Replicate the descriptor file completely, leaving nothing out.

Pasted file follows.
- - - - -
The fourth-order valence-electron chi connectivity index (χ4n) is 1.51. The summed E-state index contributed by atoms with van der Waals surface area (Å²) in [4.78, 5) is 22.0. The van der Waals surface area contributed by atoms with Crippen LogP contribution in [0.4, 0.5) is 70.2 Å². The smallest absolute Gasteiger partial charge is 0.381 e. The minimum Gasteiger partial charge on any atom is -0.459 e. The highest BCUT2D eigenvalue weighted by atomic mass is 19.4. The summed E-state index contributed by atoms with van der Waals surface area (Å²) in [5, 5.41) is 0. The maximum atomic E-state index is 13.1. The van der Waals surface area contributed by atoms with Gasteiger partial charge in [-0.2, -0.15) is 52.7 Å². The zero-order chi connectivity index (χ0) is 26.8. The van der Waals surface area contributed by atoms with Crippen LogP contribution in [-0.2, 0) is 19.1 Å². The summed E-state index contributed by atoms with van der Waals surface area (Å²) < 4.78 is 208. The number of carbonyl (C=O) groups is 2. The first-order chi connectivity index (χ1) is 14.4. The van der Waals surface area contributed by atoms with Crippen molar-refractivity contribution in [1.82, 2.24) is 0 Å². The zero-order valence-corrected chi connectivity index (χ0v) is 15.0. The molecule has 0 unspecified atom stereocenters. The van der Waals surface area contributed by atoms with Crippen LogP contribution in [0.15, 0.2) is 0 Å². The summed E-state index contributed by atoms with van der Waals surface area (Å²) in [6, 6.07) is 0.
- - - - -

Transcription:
The fourth-order valence-electron chi connectivity index (χ4n) is 1.51. The summed E-state index contributed by atoms with van der Waals surface area (Å²) in [4.78, 5) is 22.0. The van der Waals surface area contributed by atoms with Crippen LogP contribution in [0.4, 0.5) is 70.2 Å². The smallest absolute Gasteiger partial charge is 0.381 e. The minimum Gasteiger partial charge on any atom is -0.459 e. The highest BCUT2D eigenvalue weighted by atomic mass is 19.4. The summed E-state index contributed by atoms with van der Waals surface area (Å²) in [5, 5.41) is 0. The maximum atomic E-state index is 13.1. The van der Waals surface area contributed by atoms with Gasteiger partial charge in [-0.2, -0.15) is 52.7 Å². The zero-order chi connectivity index (χ0) is 26.8. The van der Waals surface area contributed by atoms with Crippen LogP contribution in [-0.2, 0) is 19.1 Å². The summed E-state index contributed by atoms with van der Waals surface area (Å²) < 4.78 is 208. The number of carbonyl (C=O) groups is 2. The first-order chi connectivity index (χ1) is 14.4. The van der Waals surface area contributed by atoms with Crippen molar-refractivity contribution in [1.82, 2.24) is 0 Å². The zero-order valence-corrected chi connectivity index (χ0v) is 15.0. The molecule has 0 unspecified atom stereocenters. The van der Waals surface area contributed by atoms with Crippen LogP contribution in [0.15, 0.2) is 0 Å². The summed E-state index contributed by atoms with van der Waals surface area (Å²) in [6, 6.07) is 0.